OECD Recommendations on Environmental Responsibility

OECD Recommendations on Environmental Responsibility

On April 16, GREEN Action Task Force Annual Meeting 2024 kicked off in Chişinău (Moldova) within the framework of the powers of the Organization for Economic Cooperation and Development (OECD). The mandate of the target group includes the EEC countries, the list of which is approved considering the aggression of Russia against Ukraine. Armenia, Azerbaijan, Georgia, Moldova, Kazakhstan, Kyrgyzstan, Tajikistan, Turkmenistan, Uzbekistan and Ukraine.

The purpose of the annual meeting in 2024 is to provide an opportunity to exchange opinions on the latest events and plans for the transition to a "green" economy, to discuss the implementation of programs and plans for 2023-2024, and the work program of the target group for 2025-2026.


Among the documents provided to the participants, there were reports of the Target Group on environmental responsibility in some countries of the EEC, such as EU4Environment brochure "Environmental compliance assurance in the Eastern Partnership countries", EU4Environment report "Environmental liability provisions in Armenia: Damage prevention and assessment", EU4Environment report "The Environmental Compliance Assurance System in Georgia. Current Situation and Recommendations", EU4Environment report "Developing environmental liability legislation in the Republic of Moldova", EU4Environment report "The environmental compliance assurance system in the Republic of Moldova: current situation and recommendations".


The Report on Armenia gives recommendations to improve the situation regarding environmental responsibility. The report with recommendations is published here.


The third session was devoted to the issues of compliance with environmental norms with emphasis on mining mineral resources. The moderator of the session, Ms. Martine Rohn-Brossard (Switzerland) noted the importance of monitoring and ensuring compliance with environmental norms in this sector.


The speakers relied on the twenty-year experience of OECD work on this issue with member countries and non-member countries, in close cooperation with environmental inspection bodies within the framework of the EU4Environment Action program, aimed at supporting the countries of the Eastern Partnership - Armenia, Azerbaijan, Georgia, Moldova, and Ukraine.


Ms. Olga Olson, Project Manager, Environmental Compliance Assurance and Liability Regimes, OECD Environment Directorate presented theses on ensuring compliance with environmental requirements, as well as the latest trends in the Eastern Partnership. After that, a discussion began, in which the biggest problems in regulation and enforcement of rules in the mining industry were discussed.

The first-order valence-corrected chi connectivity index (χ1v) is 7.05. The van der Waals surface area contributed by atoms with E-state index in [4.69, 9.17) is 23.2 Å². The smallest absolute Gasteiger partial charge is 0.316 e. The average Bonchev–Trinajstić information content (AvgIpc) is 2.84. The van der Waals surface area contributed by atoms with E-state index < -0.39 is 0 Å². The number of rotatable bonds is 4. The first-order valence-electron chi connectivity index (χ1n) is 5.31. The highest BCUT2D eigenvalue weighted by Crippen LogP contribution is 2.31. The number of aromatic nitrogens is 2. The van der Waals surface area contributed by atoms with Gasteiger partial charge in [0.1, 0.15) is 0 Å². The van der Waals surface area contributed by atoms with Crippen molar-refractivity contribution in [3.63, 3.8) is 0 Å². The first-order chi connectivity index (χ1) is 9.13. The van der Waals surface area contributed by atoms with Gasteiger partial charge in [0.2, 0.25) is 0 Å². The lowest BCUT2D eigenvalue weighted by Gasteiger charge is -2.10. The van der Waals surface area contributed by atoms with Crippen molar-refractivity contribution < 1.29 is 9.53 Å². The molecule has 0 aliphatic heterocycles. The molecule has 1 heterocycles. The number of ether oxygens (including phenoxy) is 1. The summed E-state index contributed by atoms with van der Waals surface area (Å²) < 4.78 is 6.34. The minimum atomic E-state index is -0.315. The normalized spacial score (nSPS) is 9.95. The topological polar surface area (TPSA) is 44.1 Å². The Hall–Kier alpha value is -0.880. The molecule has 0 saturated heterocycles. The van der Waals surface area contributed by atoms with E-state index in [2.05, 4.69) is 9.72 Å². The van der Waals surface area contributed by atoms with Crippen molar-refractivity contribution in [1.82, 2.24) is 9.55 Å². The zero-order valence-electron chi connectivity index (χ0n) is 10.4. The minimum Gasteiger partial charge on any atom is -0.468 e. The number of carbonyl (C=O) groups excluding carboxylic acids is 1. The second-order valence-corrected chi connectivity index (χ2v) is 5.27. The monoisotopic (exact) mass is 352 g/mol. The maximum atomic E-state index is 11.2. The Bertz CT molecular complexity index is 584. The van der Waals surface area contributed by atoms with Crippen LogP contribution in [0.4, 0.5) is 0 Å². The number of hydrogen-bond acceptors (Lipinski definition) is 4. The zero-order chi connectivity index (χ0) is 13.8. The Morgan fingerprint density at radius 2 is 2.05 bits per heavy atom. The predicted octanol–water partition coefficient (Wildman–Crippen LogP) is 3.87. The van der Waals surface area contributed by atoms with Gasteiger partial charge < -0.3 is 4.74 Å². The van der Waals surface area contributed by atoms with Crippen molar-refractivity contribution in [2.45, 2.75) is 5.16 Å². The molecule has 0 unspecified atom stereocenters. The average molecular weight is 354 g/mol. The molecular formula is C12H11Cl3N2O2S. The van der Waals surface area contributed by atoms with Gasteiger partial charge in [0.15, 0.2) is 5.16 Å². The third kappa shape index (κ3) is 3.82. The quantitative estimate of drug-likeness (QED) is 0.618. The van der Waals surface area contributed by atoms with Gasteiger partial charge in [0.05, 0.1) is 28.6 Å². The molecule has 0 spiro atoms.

Inga Zarafyan, President of EcoLur Informational NGO, presented the key points of public participation in the process of decision-making, policies and programs in Armenia.

“The approval of a program for monitoring environmental impacts, including in the mining sector, and the implementation of this program is indicated in the EIA conclusion as an examination requirement. However, the requirement is not mandatory.

Despite the demands of the interested public, in the new RA Law on EIA, the expertise conclusion does not have legal status, which makes it difficult to fulfill the requirements of environmental responsibility.

In May 2023, the Mining Industry Development Strategy and the resulting action plan were approved. Recommendations from civil society were only partially accepted. The package of proposals from civil society can be considered again if the problem of environmental responsibility of government departments is discussed. For this purpose, there is the platform of the Extractive Industries Transparency Initiative (EITI), the working group of which is headed by the Deputy Prime Minister, and the group also includes public organizations.

Under the legislative amendments, 2 percent of royalties paid by companies operating metal mines are allocated to impacted communities. The directions provided for by the program for spending these social contributions have been determined. In our opinion, these legislative amendments correspond to the social and environmental responsibility that regulates business-community-government relations.

I urge participants in this meeting to use the term “green” with caution in relation to energy, economics, action plans, etc. Now a new problem is arising related to the extraction of rare metals necessary for the development of electric transport, the production of photovoltaic panels, etc. Any development of the industry must have regulations and a full cycle risk assessment, as well as measures to minimize risks, which are often replaced by “green” calls”, Inga Zarafyan noted.

The session was also attended by Ms. Veronica Arpintin, State Secretary at the Ministry of Economic Development and Digitalization of Moldova, Mr. Tariel Iremadze, Deputy Head, Administrative Department, Department of Environmental Supervision, Ministry of Environmental Protection and Agriculture of Georgia, Mr Aleqsandre Devidze, Deputy Environmental Director, Rich Metals Group (RMG) Copper, Georgia, and Mr Marco Falconi, Chair, European Union Network for the Implementation and Enforcement of Environmental Law (IMPEL).

April 18, 2024 at 13:20